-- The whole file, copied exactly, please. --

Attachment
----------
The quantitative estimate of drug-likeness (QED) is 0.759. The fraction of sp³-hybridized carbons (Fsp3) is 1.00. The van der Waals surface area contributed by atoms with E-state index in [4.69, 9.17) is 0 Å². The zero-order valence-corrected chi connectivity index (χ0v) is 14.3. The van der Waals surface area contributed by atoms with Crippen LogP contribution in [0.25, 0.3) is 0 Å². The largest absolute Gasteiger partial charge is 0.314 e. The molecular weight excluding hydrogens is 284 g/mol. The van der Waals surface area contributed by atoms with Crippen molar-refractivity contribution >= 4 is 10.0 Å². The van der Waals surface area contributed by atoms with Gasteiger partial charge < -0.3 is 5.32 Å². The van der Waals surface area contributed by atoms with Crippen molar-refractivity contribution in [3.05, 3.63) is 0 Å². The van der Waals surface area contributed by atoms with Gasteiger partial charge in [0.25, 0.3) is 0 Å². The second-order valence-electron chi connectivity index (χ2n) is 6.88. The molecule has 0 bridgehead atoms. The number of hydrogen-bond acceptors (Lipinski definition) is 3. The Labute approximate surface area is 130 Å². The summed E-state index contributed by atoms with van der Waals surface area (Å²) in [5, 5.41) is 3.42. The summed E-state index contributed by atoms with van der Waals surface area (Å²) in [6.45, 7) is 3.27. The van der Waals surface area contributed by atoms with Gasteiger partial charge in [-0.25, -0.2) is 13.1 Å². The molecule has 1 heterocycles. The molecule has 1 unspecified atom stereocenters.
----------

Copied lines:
The quantitative estimate of drug-likeness (QED) is 0.759. The fraction of sp³-hybridized carbons (Fsp3) is 1.00. The van der Waals surface area contributed by atoms with E-state index in [4.69, 9.17) is 0 Å². The zero-order valence-corrected chi connectivity index (χ0v) is 14.3. The van der Waals surface area contributed by atoms with Crippen LogP contribution in [0.25, 0.3) is 0 Å². The largest absolute Gasteiger partial charge is 0.314 e. The molecular weight excluding hydrogens is 284 g/mol. The van der Waals surface area contributed by atoms with Crippen molar-refractivity contribution >= 4 is 10.0 Å². The van der Waals surface area contributed by atoms with Gasteiger partial charge < -0.3 is 5.32 Å². The van der Waals surface area contributed by atoms with Crippen molar-refractivity contribution in [3.05, 3.63) is 0 Å². The van der Waals surface area contributed by atoms with Gasteiger partial charge in [0.25, 0.3) is 0 Å². The second-order valence-electron chi connectivity index (χ2n) is 6.88. The molecule has 0 bridgehead atoms. The number of hydrogen-bond acceptors (Lipinski definition) is 3. The Labute approximate surface area is 130 Å². The summed E-state index contributed by atoms with van der Waals surface area (Å²) in [5, 5.41) is 3.42. The summed E-state index contributed by atoms with van der Waals surface area (Å²) in [6.45, 7) is 3.27. The van der Waals surface area contributed by atoms with Gasteiger partial charge in [-0.25, -0.2) is 13.1 Å². The molecule has 1 heterocycles. The molecule has 1 unspecified atom stereocenters.